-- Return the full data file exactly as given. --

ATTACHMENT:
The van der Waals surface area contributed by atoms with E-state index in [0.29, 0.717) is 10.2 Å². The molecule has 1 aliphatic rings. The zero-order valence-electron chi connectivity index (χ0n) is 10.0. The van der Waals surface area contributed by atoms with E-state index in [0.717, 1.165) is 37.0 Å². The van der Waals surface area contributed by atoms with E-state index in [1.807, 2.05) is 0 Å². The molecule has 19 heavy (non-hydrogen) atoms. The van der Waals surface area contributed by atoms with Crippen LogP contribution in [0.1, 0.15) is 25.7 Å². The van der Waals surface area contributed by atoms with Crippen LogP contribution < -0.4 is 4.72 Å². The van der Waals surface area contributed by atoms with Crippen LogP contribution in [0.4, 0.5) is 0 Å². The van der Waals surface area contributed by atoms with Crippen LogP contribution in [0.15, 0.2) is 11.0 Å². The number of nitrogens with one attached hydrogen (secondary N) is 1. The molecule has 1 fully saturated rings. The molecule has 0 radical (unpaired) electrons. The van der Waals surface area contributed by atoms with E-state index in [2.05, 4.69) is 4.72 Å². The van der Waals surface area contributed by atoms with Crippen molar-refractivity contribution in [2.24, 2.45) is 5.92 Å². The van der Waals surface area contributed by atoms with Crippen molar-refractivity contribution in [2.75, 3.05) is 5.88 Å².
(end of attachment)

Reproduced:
The van der Waals surface area contributed by atoms with E-state index in [0.29, 0.717) is 10.2 Å². The molecule has 1 aliphatic rings. The zero-order valence-electron chi connectivity index (χ0n) is 10.0. The van der Waals surface area contributed by atoms with E-state index in [0.717, 1.165) is 37.0 Å². The van der Waals surface area contributed by atoms with E-state index in [1.807, 2.05) is 0 Å². The molecule has 19 heavy (non-hydrogen) atoms. The van der Waals surface area contributed by atoms with Crippen LogP contribution in [0.1, 0.15) is 25.7 Å². The van der Waals surface area contributed by atoms with Crippen LogP contribution < -0.4 is 4.72 Å². The van der Waals surface area contributed by atoms with Crippen LogP contribution in [0.4, 0.5) is 0 Å². The van der Waals surface area contributed by atoms with Crippen LogP contribution in [0.15, 0.2) is 11.0 Å². The number of nitrogens with one attached hydrogen (secondary N) is 1. The molecule has 1 fully saturated rings. The molecule has 0 radical (unpaired) electrons. The van der Waals surface area contributed by atoms with E-state index in [2.05, 4.69) is 4.72 Å². The van der Waals surface area contributed by atoms with Crippen molar-refractivity contribution in [2.24, 2.45) is 5.92 Å². The van der Waals surface area contributed by atoms with Crippen molar-refractivity contribution in [2.75, 3.05) is 5.88 Å².